A Desert Winter Suite I It’s warm in the winter sun that touches down on the dry grass in the park, growing quietly through whatever comes, whoever walks or sits there while the mountain watches with nothing else to fill its time but being still and bearing the weight of light that passes over it. Sunday, Sunday, Sunday; the week holds its breath but it’s still a working day for the sky. So much for it to do, and the night to come, when it hangs from a star: canvas with a black silk lining. II A hawk sways back and forth in a cradle of wind, his tail above houses, while his eye already sees the desert with its thirst. A grey light showers from the sky today, catches in the needles on saguaro, and scraps of it are carried away in a Rock Wren’s beak. The air is the color of rain, but none falls. Cloud for cloud the hours cross the mountain in shades of dry, until the longest night begins with Jupiter and Saturn embedded in the velvet sky. III A scene remembered floats through starlight; it’s midnight past and present with the owl’s dark calls woven into woodsmoke. IV The city’s lights reflecting from the far side of South Mountain are the late night hum from distant traffic turning orange in the dark and the air is dragon’s breath. Bees are sleeping in a hollowed space in a wall in the wash where a sandy trail runs between rocks and rocks and javelina rumble down the slopes, bristle-backed in moonlight, into streets that lie at rest. Coyotes make their nightly rounds from park to pond and cul-de-sac, while above them, stars are loose change in the sky. V The street’s a secret passage here to there, and never ends; it runs in its own time guided by the streetlamps and doesn’t stop to ask the way. The owl knows where it leads, brushes some dust from the dark with a wing and its two repeated notes buff against the bone-light from the moon.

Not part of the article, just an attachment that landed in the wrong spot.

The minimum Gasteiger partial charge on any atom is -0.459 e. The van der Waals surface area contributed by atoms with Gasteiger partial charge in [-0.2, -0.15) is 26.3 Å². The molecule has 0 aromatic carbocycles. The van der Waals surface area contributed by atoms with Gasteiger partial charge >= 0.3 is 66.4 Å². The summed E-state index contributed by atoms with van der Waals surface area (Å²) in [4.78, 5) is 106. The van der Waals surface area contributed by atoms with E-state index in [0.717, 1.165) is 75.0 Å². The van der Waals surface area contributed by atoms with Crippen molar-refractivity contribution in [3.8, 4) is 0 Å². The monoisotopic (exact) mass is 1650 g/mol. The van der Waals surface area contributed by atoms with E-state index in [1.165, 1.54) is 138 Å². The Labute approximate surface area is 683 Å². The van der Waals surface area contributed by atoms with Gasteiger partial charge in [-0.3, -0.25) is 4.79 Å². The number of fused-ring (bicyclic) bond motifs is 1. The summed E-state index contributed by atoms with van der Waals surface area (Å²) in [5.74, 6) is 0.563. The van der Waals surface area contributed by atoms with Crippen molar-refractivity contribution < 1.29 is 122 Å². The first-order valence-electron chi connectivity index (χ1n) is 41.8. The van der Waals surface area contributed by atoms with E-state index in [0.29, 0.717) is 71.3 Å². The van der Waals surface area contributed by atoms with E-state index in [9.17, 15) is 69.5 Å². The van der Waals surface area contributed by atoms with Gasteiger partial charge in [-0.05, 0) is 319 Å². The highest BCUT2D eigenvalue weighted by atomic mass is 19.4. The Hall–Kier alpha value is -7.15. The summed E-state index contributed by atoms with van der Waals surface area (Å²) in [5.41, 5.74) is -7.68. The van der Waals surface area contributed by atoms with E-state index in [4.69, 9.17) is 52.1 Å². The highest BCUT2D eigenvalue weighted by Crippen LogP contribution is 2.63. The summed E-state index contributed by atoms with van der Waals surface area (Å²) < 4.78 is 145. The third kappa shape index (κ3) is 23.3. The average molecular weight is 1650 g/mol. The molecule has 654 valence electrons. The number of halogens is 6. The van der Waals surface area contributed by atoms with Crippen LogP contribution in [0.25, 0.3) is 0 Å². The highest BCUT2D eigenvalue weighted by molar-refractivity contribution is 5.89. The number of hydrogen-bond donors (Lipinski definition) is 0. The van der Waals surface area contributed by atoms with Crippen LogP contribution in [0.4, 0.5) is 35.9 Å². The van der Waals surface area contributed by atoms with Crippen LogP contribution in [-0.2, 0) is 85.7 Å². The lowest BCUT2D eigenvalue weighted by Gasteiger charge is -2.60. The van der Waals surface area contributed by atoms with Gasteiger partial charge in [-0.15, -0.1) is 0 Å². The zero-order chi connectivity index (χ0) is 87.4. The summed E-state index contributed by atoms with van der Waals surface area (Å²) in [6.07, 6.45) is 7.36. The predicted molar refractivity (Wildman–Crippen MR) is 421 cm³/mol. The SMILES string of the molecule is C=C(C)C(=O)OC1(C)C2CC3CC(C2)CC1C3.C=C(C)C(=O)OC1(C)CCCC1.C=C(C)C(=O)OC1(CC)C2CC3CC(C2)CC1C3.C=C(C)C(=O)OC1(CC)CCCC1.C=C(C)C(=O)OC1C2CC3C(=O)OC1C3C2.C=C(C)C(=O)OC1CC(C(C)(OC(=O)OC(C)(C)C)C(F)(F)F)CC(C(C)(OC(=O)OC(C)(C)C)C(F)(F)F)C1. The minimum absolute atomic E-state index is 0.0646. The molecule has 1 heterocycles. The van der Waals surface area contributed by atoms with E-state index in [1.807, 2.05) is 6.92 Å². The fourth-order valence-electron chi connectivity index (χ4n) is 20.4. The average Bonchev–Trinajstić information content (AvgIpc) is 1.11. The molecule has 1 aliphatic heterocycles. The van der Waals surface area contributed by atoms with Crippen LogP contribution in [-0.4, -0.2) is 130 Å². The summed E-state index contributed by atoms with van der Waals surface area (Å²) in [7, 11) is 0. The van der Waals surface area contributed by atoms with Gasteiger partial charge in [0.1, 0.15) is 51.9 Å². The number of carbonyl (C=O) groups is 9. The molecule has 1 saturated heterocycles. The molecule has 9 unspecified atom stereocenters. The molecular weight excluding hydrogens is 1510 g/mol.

David Chorlton lives in Phoenix, close to a large desert mountain city park from which various creatures visit after sundown! He has published several books and performed poetry on occasion with his recently deceased wife, a violinist who brought out extra dimensions in the work with her music.
I used to live in Phoenix. This vivid poem brought back many memories of my years there. Jeanne Shannon Albuquerque, New Mexico
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Just wow – stars as ‘loose change in the sky’!